How Big a Deal Can $129 Million Be?

        In keeping with our policy of spotlighting the ongoing waste of funds accumulated by the government, ostensibly for the construction of public works but actually hoarded or squandered, here is another such story. A big, front page headline in this morning’s [Los Angeles] Daily News (“MILLIONS FOR PARKS SIT IDLE”) informs us that the City Controller has gone public with the story that the City of Los Angeles has been collecting park fees from condo developers for, well, parks. But it turns out that none of this money has been spent on parks or anything else for that matter, and the city doesn’t even have a plan for spending it. Ah, but not to worry. The city’s Recreation and Parks General Manager is quoted by the Daily News to the effect that the city is developing a plan that would use technology to map where the money can be spent. Technology, man. We take it that means that city “planners” will be using their desktops to color in the proposed park sites on their maps instead of doing it with crayons. High tech, dude. 

Why is this happening? It seems that the geniuses in City Hall who wrote the ordinance requiring payment of these fees by condo developers, have inserted into it a provision that those fees may be spent only within two miles of the particular condo project, which in fairness doesn’t give the planners a lot of elbow room for doing their thing. We dig their problem as well as that of the draftsmen of the ordinance who evidently didn’t want to see condo fees collected on the West Side but spent on parks in the San Fernando Valley, or vice versa. All that, however, is an explanation, not an excuse for doing nothing and just sitting on all that money. 

More important are the amounts involved. What we are talking about here is $129,000,000, which is probably more than the annual budget of some countries with UN memberships and standing armies. All that money has been exacted from developers (which means that their condos had to be priced higher) in the name of creating parks that aren’t being created. So the hapless denizens of Los Angeles are thus taking it in the chops two ways: more expensive condos (at least they were more expensive until the current real estate crash set in) and no promised parks. The contrroller’s audit also disclosed that the city overcharged the developers and will now have to cough up a $4.5 million refund.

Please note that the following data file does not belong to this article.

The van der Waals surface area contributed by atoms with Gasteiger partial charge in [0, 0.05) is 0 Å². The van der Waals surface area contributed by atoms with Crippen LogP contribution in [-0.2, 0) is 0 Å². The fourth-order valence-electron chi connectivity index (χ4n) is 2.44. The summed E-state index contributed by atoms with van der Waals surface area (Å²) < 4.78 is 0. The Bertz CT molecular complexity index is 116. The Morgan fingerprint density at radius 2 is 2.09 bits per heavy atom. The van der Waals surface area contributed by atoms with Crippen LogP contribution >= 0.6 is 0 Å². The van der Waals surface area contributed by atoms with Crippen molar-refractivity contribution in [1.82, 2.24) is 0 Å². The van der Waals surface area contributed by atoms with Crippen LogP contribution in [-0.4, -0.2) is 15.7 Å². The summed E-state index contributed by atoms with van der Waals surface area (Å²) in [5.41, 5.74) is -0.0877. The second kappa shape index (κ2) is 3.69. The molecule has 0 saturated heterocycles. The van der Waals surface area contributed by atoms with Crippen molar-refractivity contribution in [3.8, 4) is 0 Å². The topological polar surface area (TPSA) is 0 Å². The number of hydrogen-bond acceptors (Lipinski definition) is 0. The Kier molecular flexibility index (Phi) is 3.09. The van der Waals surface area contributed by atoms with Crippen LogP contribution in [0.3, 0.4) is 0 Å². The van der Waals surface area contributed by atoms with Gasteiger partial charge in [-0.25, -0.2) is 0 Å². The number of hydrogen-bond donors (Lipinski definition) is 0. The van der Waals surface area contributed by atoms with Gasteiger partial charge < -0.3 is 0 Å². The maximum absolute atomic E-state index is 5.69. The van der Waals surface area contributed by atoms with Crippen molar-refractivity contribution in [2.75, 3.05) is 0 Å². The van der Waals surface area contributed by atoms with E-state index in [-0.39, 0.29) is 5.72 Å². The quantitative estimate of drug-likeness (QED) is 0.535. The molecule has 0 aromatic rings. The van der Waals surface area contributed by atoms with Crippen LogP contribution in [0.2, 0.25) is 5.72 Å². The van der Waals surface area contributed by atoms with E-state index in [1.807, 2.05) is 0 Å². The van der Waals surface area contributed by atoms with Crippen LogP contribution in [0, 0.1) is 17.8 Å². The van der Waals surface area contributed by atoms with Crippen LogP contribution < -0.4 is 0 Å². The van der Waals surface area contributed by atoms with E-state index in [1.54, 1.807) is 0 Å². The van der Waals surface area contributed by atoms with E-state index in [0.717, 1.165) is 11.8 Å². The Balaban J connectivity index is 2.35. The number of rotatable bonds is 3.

Which brings us to the point of this post. Connecticut may be the nutmeg state, but California is the nutcake state where courts make no bones about their anti-condemnee bias and overtly assert that  fears have been expressed (by whom? they don’t say) that if the people displaced from their homes, businesses and farms for public projects were to receive full indemnity for all their demonstrable economic losses, that would be “too liberal” and an “embargo” on public projects would have to be declared, with the Golden State surely going to Hell in a handbasket as a result. You don’t believe us? Take a look at these cases which repeat that shibboleth ad nauseam, even though no evidence supporting such judicial fears has ever been presented to the courts: People ex rel. Dep’t of Pub. Works v. Symons, 357 P.2d 451, 455 (Cal. 1960).  Bacich v. Bd. of Control of Cal., 144 P.2d 818, 823 (Cal. 1943). Customer Co. v. City of Sacramento, 895 P.2d 900, 909 (Cal. 1995); Varjabedian v. City of Madera, 572 P.2d 43, 51 (Cal. 1977); HFH, Ltd. v. Superior Court, 542 P.2d 237, 248 (Cal. 1975); Holtz v. Superior Court, 475 P.2d 441, 445 (Cal. 1970); Albers v. County of Los Angeles, 398 P.2d 129, 136 (Cal. 1965); Pac. Outdoor Adver. Co. v. City of Burbank, 149 Cal. Rptr. 906, 911-12 (Ct. App. 1978); Orange County Flood Control Dist. v. Sunny Crest Dairy, Inc., 143 Cal. Rptr. 803, 810 (Ct. App. 1978); People ex rel. Dep’t of Pub. Works v. Volunteers of Am., 98 Cal. Rptr. 423, 433 (Ct. App. 1971). 

One final thing that illustrates how those guardians of the public weal, the large metropolitan newspapers are looking out for the public interest. The Daily News which alerted us to this story is a small local newspaper with nowhere near the circulation of the once mighty Los Angeles Times. So well might you ask: what has the Times had to say about this fiasco. Not much. The basic story is briefly reported on page 4 of Section B. And significantly, as of this morning the Times’ on-line edition doesn’t mention this story at all. No editorials and so far, no op-eds. After all, it’s only a lousy $129,000,000 scandal. In contrast, the big, prominently featured L.A. Times story is how upset are the denizens of El Porto, a tiny beachfront area, over the proposal to change the name of their community to North Manhattan Beach. Oh my. Now that’s a real news story, isn’t it?